Once again, the people are amazed. A new thing has happened in their midst. They question among themselves, “What is this? A new teaching with authority! He commands even the unclean spirits, and they obey him” (v. 27). Indeed, He teaches with authority. He has authority over unclean spirits. That is what it means that Jesus is Lord. The Lord is the One with the authority. There is a new Lord in town. This is the Lord who received the Holy Spirit at His Baptism in the Jordan, in whom the Holy Spirit dwells. Where the Holy Spirit is, there is no room for unclean spirits. Where the Lord speaks His Holy Words, deploying His Holy Spirit, every evil spirit must depart. And that authority He has over the unclean spirits extends to every affliction that may plague you, beloved.
He has authority over your sin, both your sinful condition, and every sin you’ve ever committed. We live in the midst of so much spiritual yuckiness, the filth of sexual immorality, selfishness, greed, murder, profanity, godlessness. And we buy into some of that. Repent. But Jesus commands it all to go away. He takes it into Himself and makes atonement for it by His blood. And He speaks you forgiven, bespeaks you righteous, speaks His Spirit and life into you.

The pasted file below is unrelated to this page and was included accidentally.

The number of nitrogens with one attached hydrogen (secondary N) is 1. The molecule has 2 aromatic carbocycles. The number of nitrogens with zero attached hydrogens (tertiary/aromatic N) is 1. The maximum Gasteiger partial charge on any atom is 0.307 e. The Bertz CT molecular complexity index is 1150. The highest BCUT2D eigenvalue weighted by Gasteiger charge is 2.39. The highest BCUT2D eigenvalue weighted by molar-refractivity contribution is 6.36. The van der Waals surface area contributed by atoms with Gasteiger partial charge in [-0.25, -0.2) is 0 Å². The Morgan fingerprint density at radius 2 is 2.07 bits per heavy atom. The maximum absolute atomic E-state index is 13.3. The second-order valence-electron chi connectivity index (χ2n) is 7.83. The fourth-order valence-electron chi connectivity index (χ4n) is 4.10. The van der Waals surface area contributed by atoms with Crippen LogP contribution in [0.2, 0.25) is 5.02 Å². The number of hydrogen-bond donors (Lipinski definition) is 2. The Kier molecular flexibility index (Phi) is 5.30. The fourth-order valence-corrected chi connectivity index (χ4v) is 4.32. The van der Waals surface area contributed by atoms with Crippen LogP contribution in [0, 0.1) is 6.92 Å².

Death? He has authority over it, including every symptom of death, every illness and injury, every ache and pain and disability. Remember, He is risen. And He will raise you on the Last Day with a body made whole and undefiled, fit for eternity. And not only you. Your loved ones who have died in Christ. He will restore them to you, bodily. He will place them into your aching arms once again, risen, renewed, glorified, whole.